HALIFAX -- Nova Scotia's Liberal government announced the rollout of a key election campaign promise to provide a free pre-primary program for four-year-olds across the province Tuesday, prompting critics to charge that it is acting in haste while undercutting existing non-profit providers.

Education Minister Zach Churchill said 30 new classrooms would be added to 20 existing classes beginning in September, meaning the play-based learning program would be offered in 50 classrooms at 43 locations across the province.

"We know based on evidence how important pre-primary programming is," said Churchill. "This is going to help our children transition into an academic learning environment, it will help them socialize in that environment, and we know that it will have outcomes that will impact their lives."

The plan is to have the program in place for all four-year-olds over the next four years at an estimated cost of $49.9 million a year. But Churchill said an additional $750,000 was needed to expand the program, boosting the initial estimated price tag in the first year to just over $4 million.

The program will operate during normal school hours for children who are at least four years of age by Dec. 31.

Churchill said the plan is to provide one early childhood educator for every 10 children in a class, with a maximum of 24 children per class.

"This number is based on a national norm for pre-primary programming that's available in schools, so that's the number we went with," Churchill said.

He added his department would also be discussing the ratios required of private daycare providers, which is currently set at one early childhood educator for every eight children in a class.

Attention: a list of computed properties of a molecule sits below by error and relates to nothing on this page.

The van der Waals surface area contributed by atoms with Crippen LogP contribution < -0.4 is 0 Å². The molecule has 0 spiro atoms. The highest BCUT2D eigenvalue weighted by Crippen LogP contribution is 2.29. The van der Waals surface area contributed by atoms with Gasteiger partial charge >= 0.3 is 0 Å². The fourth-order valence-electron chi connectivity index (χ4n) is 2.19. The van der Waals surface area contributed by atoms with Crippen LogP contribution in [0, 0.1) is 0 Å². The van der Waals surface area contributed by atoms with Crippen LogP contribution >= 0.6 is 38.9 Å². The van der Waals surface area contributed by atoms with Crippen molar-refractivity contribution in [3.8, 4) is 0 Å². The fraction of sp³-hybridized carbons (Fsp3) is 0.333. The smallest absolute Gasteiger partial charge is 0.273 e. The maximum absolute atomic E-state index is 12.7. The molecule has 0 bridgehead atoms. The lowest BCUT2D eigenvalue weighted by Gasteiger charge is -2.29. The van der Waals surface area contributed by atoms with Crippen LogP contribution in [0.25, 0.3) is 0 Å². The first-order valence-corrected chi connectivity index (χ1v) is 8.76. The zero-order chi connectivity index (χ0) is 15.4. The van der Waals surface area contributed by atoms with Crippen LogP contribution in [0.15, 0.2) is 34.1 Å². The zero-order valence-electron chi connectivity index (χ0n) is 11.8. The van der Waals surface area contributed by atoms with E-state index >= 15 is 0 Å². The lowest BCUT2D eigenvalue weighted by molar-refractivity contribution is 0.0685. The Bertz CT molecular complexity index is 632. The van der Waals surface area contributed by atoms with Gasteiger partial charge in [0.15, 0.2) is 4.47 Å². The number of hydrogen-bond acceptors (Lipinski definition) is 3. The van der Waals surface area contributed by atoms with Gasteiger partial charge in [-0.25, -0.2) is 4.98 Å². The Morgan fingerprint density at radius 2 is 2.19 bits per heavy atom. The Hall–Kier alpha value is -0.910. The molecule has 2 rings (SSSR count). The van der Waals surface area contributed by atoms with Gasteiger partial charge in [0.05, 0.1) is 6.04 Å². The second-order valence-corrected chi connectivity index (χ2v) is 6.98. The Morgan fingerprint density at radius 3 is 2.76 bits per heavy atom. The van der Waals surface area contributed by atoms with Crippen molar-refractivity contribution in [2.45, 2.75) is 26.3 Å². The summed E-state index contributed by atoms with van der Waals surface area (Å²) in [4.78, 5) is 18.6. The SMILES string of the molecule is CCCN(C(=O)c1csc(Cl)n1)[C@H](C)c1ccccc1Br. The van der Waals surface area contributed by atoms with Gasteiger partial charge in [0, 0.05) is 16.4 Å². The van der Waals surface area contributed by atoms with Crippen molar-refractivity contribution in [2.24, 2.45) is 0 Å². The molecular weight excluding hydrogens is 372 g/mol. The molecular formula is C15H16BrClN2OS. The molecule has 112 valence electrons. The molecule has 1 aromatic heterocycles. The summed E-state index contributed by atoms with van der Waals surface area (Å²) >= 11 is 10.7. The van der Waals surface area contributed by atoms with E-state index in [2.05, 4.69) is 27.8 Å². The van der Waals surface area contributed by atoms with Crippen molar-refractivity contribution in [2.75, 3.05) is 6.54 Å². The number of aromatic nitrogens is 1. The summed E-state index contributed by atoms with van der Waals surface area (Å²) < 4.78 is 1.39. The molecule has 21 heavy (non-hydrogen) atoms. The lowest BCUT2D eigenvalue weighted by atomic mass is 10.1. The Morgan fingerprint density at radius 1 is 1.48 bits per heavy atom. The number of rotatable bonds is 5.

However, in a significant proviso Churchill said the availability of the service would be contingent on available staff. He said all of the promised classes would be in place by the last week of September if staffing levels are met.

"That is a challenge for us. Staffing is required to get these facilities up and running and so that's going to be our focus now is working with our school boards to get the appropriate staff hired."

Churchill also said individual school boards would determine salary levels for the new hires.

The announcement drew a derisive response from a member of the province's Non-Profit Directors Association.

Bobbi-Lynn Keating, who works at the Peter Green Hall Children's Centre in Halifax, said the province's plan was "insulting" to non-profit providers because it creates two sets of operating rules on such things as salaries and class ratios.

She said this comes after the province limited increases in parent fees to one per cent a year, while requiring that early childhood educators are paid a floor wage based on their level of qualification -- $15 an hour for level 1, $17 an hour for level 2 and $19 an hour for level 3.

"It's an impossible situation when you're non-profit," she said. "They are telling you what you can charge and what you have to pay -- the numbers don't equal out."

Keating also expressed doubts the province would be able to hire the numbers of qualified professionals needed to meet its timeline on the program rollout.

"We can't get trained early childhood educators now," Keating said. "Even if they pay them more, there's nobody out there."

Progressive Conservative education critic Tim Halman said it all smacked of planning on the fly.

"They aren't laying concrete plans . . . there has to be more substance to this," he said.

But Churchill cautioned the program is in the early stages of what will be an evolving four-year rollout.

"This is subject to change depending on how the conversations go with school boards," he said. "Also we will be moving forward with a robust consultation with parents as well as the current early learning providers."

The department said parents could pre-register their children immediately online at www.ednet.ns.ca/pre-primary or by calling 1-833-424-2084.